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EWG's Tap Water Database — 2019 UPDATE

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Canyon Lake Mobile Home Estates

EWG's drinking water quality report shows results of tests conducted by the water utility and provided to the Environmental Working Group by the Texas Commission on Environmental Quality, as well as information from the U.S. EPA Enforcement and Compliance History database (ECHO). For the latest quarter assessed by the U.S. EPA (January 2019 - March 2019), tap water provided by this water utility was in compliance with federal health-based drinking water standards.

Utility Details

  • Comal County, Texas
  • Serves: 1,656
  • Data available: 2012—2017
  • Source: Groundwater

Contaminants Detected

3

EXCEED
EWG HEALTH
GUIDELINES

11 Total Contaminants

  • Legal does not necessarily equal safe. Getting a passing grade from the federal government does not mean the water meets the latest health guidelines.
  • Legal limits for contaminants in tap water have not been updated in almost 20 years.
  • The best way to ensure clean tap water is to keep pollution out of source water in the first place.

Legal ≠ Safe

EWG Health Guidelines fill the gap in outdated government standards.

The federal government’s legal limits are not health-protective. The EPA has not set a new tap water standard in almost 20 years, and some standards are more than 40 years old.

Contaminants Detected

Dibromochloromethane

Potential Effect: cancer7.4x EWG'S HEALTH GUIDELINE
THIS UTILITY0.744 ppb
EWG HEALTH GUIDELINE0.1 ppb
NO LEGAL LIMIT
DETAILS
X

Dibromochloromethane

more about
this contaminant

Dibromochloromethane, one of the total trihalomethanes (TTHMs), is formed when chlorine or other disinfectants are used to treat drinking water. Dibromochloromethane and other disinfection byproducts increase the risk of cancer and may cause problems during pregnancy. Click here to read more about disinfection byproducts.

Dibromochloromethane was found at 7.4 times above EWG's Health Guideline.

EWG Health Guideline

0.1 ppb or less

This Utility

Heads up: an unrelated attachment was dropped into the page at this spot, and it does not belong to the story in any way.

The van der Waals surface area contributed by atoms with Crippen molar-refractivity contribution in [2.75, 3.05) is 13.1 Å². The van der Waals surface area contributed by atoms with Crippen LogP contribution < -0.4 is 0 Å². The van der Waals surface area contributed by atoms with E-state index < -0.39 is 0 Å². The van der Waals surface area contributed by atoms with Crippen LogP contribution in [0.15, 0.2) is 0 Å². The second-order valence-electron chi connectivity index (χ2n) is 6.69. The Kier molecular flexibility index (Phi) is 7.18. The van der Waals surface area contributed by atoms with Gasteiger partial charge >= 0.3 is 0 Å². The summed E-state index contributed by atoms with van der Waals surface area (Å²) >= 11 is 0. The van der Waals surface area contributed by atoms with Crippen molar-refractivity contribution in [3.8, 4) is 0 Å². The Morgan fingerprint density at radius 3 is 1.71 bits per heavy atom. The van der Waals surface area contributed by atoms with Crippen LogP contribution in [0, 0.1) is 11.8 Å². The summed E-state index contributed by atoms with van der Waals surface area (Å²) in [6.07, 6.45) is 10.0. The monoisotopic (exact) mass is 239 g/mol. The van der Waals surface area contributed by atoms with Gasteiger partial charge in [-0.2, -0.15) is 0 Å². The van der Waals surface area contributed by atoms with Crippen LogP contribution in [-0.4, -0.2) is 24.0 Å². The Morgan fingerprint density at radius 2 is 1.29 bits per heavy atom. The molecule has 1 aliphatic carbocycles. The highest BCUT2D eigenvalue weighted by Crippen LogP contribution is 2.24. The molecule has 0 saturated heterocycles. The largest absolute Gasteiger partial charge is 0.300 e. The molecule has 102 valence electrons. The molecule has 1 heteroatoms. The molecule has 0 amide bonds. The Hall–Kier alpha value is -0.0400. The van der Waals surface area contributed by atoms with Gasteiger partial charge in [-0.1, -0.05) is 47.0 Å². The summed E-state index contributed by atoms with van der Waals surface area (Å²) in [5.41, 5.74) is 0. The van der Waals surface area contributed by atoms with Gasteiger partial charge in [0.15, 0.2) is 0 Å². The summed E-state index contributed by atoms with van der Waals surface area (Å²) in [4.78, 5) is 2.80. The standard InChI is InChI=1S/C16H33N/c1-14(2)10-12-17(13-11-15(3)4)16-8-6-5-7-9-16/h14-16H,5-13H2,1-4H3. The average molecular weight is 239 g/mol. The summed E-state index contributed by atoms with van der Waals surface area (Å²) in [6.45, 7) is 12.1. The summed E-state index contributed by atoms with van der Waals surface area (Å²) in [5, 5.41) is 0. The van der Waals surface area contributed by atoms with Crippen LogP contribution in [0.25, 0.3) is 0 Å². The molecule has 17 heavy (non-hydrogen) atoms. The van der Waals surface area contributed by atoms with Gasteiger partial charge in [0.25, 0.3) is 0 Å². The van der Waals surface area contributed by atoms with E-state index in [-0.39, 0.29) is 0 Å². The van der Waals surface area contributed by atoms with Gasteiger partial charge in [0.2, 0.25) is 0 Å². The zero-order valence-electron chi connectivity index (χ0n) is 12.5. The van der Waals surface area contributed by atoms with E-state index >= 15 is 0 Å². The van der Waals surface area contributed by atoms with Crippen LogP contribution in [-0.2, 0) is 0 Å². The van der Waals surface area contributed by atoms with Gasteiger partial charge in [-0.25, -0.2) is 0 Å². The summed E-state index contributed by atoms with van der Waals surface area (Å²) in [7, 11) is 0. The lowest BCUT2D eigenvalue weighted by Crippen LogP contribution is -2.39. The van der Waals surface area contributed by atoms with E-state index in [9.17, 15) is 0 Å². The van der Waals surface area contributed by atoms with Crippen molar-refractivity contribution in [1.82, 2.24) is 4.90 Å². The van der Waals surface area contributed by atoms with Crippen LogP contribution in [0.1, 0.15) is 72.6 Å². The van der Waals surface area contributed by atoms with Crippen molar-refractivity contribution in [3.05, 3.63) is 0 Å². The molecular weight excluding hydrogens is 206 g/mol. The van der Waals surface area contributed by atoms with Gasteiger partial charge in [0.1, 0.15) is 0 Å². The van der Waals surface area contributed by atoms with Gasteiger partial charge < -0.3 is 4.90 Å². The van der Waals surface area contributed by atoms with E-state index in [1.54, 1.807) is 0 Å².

0.744 ppb

National Average

3.42 ppb

State Average

5.94 ppb
NO LEGAL LIMIT
The state and national averages were calculated using the averages of the contaminant measurements for each utility in 2015-2017.
ppb = parts per billion

Health Risks

The EWG Health Guideline of 0.1 ppb for dibromochloromethane was proposed in 2018 by the California Office of Environmental Health Hazard Assessment as a one-in-a-million lifetime risk of cancer. Values greater than one-in-a-million cancer risk level can result in increased cancer cases above one in a million people.

Pollution Sources

water treatment icon

Treatment Byproducts

Filtering Options

carbon filter icon

Activated Carbon

reverse osmosis icon

Reverse Osmosis

Nitrate

Potential Effect: cancer11x EWG'S HEALTH GUIDELINE
THIS UTILITY1.56 ppm
EWG HEALTH GUIDELINE0.14 ppm
LEGAL LIMIT10 ppm
DETAILS
X

Nitrate, a fertilizer chemical, frequently contaminates drinking water due to agricultural and urban runoff, and discharges from municipal wastewater treatment plants and septic tanks. Excessive nitrate in water can cause oxygen deprivation in infants and increase the risk of cancer. Click here to read more about nitrate.

Nitrate was found at 11 times above EWG's Health Guideline.

EWG Health Guideline

0.14 ppm or less

This Utility

1.56 ppm

Legal Limit

10 ppm

National Average

0.938 ppm

State Average

0.561 ppm
The state and national averages were calculated using the averages of the contaminant measurements for each utility in 2015-2017.
ppm = parts per million

Health Risks

The EWG Health Guideline of 0.14 ppm for nitrate was defined by EWG . This health guideline protects against cancer and harm to fetal growth and development.

Pollution Sources

agriculture icon

Agriculture

urban area icon

Runoff & Sprawl

naturally occuring icon

Naturally Occurring

Filtering Options

reverse osmosis icon

Reverse Osmosis

ion exchange icon

Ion Exchange

Total trihalomethanes (TTHMs)

Potential Effect: cancer7.3x EWG'S HEALTH GUIDELINE
THIS UTILITY1.10 ppb
EWG HEALTH GUIDELINE0.15 ppb
LEGAL LIMIT80 ppb
DETAILS
X

Total trihalomethanes (TTHMs)

more about
this contaminant

Trihalomethanes are cancer-causing contaminants that form during water treatment with chlorine and other disinfectants. The total trihalomethanes group includes four chemicals: chloroform, bromodichloromethane, dibromochloromethane and bromoform.

Total trihalomethanes (TTHMs) was found at 7.3 times above EWG's Health Guideline.

EWG Health Guideline

0.15 ppb or less

This Utility

1.1 ppb

Legal Limit

80 ppb

National Average

30.1 ppb

State Average

26.7 ppb
The state and national averages were calculated using the averages of the contaminant measurements for each utility in 2015-2017.
ppb = parts per billion

Health Risks